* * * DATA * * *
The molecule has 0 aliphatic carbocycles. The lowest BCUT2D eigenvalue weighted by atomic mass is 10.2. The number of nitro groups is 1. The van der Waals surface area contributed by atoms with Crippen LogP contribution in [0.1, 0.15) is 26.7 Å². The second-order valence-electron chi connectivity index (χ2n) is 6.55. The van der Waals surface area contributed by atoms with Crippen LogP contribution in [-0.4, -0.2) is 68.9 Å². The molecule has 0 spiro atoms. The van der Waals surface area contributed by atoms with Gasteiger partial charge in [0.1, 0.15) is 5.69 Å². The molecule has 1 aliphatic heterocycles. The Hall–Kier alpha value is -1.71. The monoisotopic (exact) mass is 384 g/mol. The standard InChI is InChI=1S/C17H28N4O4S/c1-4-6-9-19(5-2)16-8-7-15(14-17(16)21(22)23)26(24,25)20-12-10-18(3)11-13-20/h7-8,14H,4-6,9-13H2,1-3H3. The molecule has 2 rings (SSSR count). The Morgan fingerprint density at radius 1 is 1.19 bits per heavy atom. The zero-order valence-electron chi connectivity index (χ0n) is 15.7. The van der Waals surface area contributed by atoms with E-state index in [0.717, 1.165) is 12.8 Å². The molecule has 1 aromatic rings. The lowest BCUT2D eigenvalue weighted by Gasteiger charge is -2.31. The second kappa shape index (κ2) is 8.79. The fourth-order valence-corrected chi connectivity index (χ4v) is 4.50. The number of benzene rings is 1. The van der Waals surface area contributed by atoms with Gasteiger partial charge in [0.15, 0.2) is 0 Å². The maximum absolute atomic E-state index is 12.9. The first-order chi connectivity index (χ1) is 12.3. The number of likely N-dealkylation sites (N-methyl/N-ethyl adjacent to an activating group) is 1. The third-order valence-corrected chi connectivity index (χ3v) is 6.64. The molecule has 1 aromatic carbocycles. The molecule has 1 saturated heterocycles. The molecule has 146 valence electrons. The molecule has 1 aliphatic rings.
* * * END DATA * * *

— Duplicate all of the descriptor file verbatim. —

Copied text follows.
The molecule has 0 aliphatic carbocycles. The lowest BCUT2D eigenvalue weighted by atomic mass is 10.2. The number of nitro groups is 1. The van der Waals surface area contributed by atoms with Crippen LogP contribution in [0.1, 0.15) is 26.7 Å². The second-order valence-electron chi connectivity index (χ2n) is 6.55. The van der Waals surface area contributed by atoms with Crippen LogP contribution in [-0.4, -0.2) is 68.9 Å². The molecule has 0 spiro atoms. The van der Waals surface area contributed by atoms with Gasteiger partial charge in [0.1, 0.15) is 5.69 Å². The molecule has 1 aliphatic heterocycles. The Hall–Kier alpha value is -1.71. The monoisotopic (exact) mass is 384 g/mol. The standard InChI is InChI=1S/C17H28N4O4S/c1-4-6-9-19(5-2)16-8-7-15(14-17(16)21(22)23)26(24,25)20-12-10-18(3)11-13-20/h7-8,14H,4-6,9-13H2,1-3H3. The molecule has 2 rings (SSSR count). The Morgan fingerprint density at radius 1 is 1.19 bits per heavy atom. The zero-order valence-electron chi connectivity index (χ0n) is 15.7. The van der Waals surface area contributed by atoms with E-state index in [0.717, 1.165) is 12.8 Å². The molecule has 1 aromatic rings. The lowest BCUT2D eigenvalue weighted by Gasteiger charge is -2.31. The second kappa shape index (κ2) is 8.79. The fourth-order valence-corrected chi connectivity index (χ4v) is 4.50. The number of benzene rings is 1. The van der Waals surface area contributed by atoms with Gasteiger partial charge in [0.15, 0.2) is 0 Å². The maximum absolute atomic E-state index is 12.9. The first-order chi connectivity index (χ1) is 12.3. The number of likely N-dealkylation sites (N-methyl/N-ethyl adjacent to an activating group) is 1. The third-order valence-corrected chi connectivity index (χ3v) is 6.64. The molecule has 1 aromatic carbocycles. The molecule has 1 saturated heterocycles. The molecule has 146 valence electrons. The molecule has 1 aliphatic rings.